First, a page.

North American Birds

VOLUME 69 No1 2016

A Quarterly Journal of Ornithological Record Published by the American Birding Association. The mission of the journal is to provide a complete overview of the changing panorama of our continent’s birdlife.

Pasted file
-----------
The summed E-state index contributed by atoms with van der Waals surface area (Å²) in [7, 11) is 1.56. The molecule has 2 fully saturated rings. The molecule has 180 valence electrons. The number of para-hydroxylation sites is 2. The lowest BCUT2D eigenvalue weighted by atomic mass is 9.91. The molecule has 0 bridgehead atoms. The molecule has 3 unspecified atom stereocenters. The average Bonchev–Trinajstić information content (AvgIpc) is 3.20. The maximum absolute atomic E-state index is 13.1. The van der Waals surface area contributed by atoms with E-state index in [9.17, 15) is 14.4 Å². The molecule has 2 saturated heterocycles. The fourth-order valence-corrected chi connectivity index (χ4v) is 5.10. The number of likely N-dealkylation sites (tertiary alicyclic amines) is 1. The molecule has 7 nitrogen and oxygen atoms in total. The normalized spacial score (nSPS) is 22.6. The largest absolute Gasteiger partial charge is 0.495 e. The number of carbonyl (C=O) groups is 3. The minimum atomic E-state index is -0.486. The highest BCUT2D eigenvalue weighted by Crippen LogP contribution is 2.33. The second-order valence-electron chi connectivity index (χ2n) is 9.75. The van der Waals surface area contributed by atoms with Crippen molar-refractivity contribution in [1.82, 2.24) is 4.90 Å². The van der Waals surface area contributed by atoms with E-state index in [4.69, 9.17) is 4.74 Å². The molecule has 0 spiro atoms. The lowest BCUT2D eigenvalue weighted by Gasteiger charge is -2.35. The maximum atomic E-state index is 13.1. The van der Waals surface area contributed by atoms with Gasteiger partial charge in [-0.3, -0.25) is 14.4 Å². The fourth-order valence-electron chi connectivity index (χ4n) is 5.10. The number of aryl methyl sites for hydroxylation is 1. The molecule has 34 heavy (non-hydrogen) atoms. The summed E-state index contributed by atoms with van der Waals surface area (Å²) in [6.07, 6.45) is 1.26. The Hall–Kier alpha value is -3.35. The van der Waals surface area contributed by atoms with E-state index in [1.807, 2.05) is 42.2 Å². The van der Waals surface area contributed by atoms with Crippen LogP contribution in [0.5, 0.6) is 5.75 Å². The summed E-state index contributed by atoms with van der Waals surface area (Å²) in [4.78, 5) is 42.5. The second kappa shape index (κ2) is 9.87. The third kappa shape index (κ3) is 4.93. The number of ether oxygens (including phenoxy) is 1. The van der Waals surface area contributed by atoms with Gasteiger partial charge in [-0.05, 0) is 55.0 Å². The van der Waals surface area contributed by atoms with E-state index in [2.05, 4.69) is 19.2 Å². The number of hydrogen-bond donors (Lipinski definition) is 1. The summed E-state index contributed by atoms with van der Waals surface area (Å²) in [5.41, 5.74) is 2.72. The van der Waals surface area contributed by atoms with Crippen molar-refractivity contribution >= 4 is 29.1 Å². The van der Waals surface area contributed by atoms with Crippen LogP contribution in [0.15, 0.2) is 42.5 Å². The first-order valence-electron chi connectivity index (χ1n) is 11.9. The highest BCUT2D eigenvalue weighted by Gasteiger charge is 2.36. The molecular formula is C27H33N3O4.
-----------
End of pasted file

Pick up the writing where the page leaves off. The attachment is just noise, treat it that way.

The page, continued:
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13 V O L U M E 6 9 ( 2 0 1 5 ) • N U M B E R 1 T H E M E N D O C I N O S H R I K E ment proceeds bidirectionally (both proxi- mally and distally) from a molt node (or center) at p3, p4, or p5 in most individuals (Figure 5), although in some individuals it may proceed distally from p1, while other individuals may show both of these sequenc - es, e.g., p1 molting before the proximal wave from a central node reaches p2 (Stresemann and Stresemann 1971, Svensson 1992, Cramp and Perrins 1993). Such variation between primary replacement sequences has been recorded for other passerine species (Jenni and Winkler 1994, Neto and Gossler 2006, Junda et al. 2012) and allows birds showing bidirectional replacement to com - plete molt of primaries more quickly than during unidirectional molt (Pyle 2013a). It is possible that those individuals with nodes at both p4-p5 and p1 are undergoing the second prebasic molt after retaining the ju - venile p1 from the year before (see below), as this sort of sequential "memory" between molts (beginning where the previous molt had arrested, as in Staffelmauser, or step - wise molt, in larger birds) has been recently grants within each taxon tend to molt more extensively on winter grounds than shorter- distance migrants. This is likely due to ad - aptations related to elevated solar exposure, which degrades feathers, necessitating more molt, and to increased nutrient availability, which may allow for more feather produc - tion, both in the context of two summer sea- sons per year. Overlaid upon this variation, birds that did not breed or that failed breed - ing early (including many one-year-olds) tend to commence fight-feather molt earlier and on the breeding grounds, whereas suc - cessful breeders tend to migrate southward before commencing this molt at a later date (Pyle 2008: 500-505; Pyle and Reid, in press). Juveniles of these shrikes proceed to un - dergo a preformative (post-juvenile) molt that can vary between partial and incomplete or (probably) complete. All body feathers are replaced primarily in August–December, usually commencing on breeding grounds and completing on winter grounds in longer- distant migrants. A few to most or all fight feathers are then replaced primarily in De - cember through April or May. As in shore- birds such as Calidris sandpipers, the farther south an individual winters, the more fight feathers are often replaced, from a few ter - tials and/or central rectrices in northern-win- tering individuals, to most or all fight feath- ers in trans-equatorial and longer-distance migrants. This variation appears to occur at the individual level, as confounded by each taxon's average wintering latitude. A partial frst prealternate (frst pre-breeding) molt of some to most body feathers occurs in March– May, which can overlap the completion of preformative fight-feather molt in southern- wintering individuals. Adults undergo a defnitive prebasic (adult post-breeding) molt that parallels the preformative molt but is complete, with body feathers replaced primarily in August– December and fight-feather molt variably commencing sometime in August–Janu - ary and completing sometime in October– March. In northern-wintering individuals and failed breeders, the molt is often initi - ated or completed in fall, whereas in trans- equatorial migrants and successful breeders, the fight-feather molt can be suspended for southbound migration and be protracted through spring due to lack of winter-related constraints (Pyle 2008: 500-505); or it can occur entirely on the winter grounds as late as January–March. A defnitive prealternate (adult pre-breeding) molt of body feathers then occurs in February–April, overlapping some or most of the fight-feather molt in southern-wintering individuals. During both preformative and defnitive prebasic molts, sequence of primary replace - Figure 8. Specimens at AMNH illustrating frst-cycle upperpart plumages in male Red-backed Shrikes. From left to right, juvenile (661117 collected 15 October 1902), individuals undergoing the preformative molt (661058 collected 12 October 1886, 661043 collected 8 February 1905, and 661046 collected 7 February 1905), and an individual in frst alternate plumage (463918 collected 22 April 1941). Note the dark subterminal chevrons throughout the juvenile feathering, and the variation in the three birds undergoing the preformative molt, including the expression of alternate-male-like plumage as early as October and the lack of chevrons in these birds by commencement of primary molt in February. Note also the variation in the head, back, and rump plumage in the two birds collected a day apart in February. The bird in alternate plumage (463918) was collect - ed in Iran from duller eastern populations of Red-backed Shrike (see also Figure 9). Photograph by Peter Pyle.

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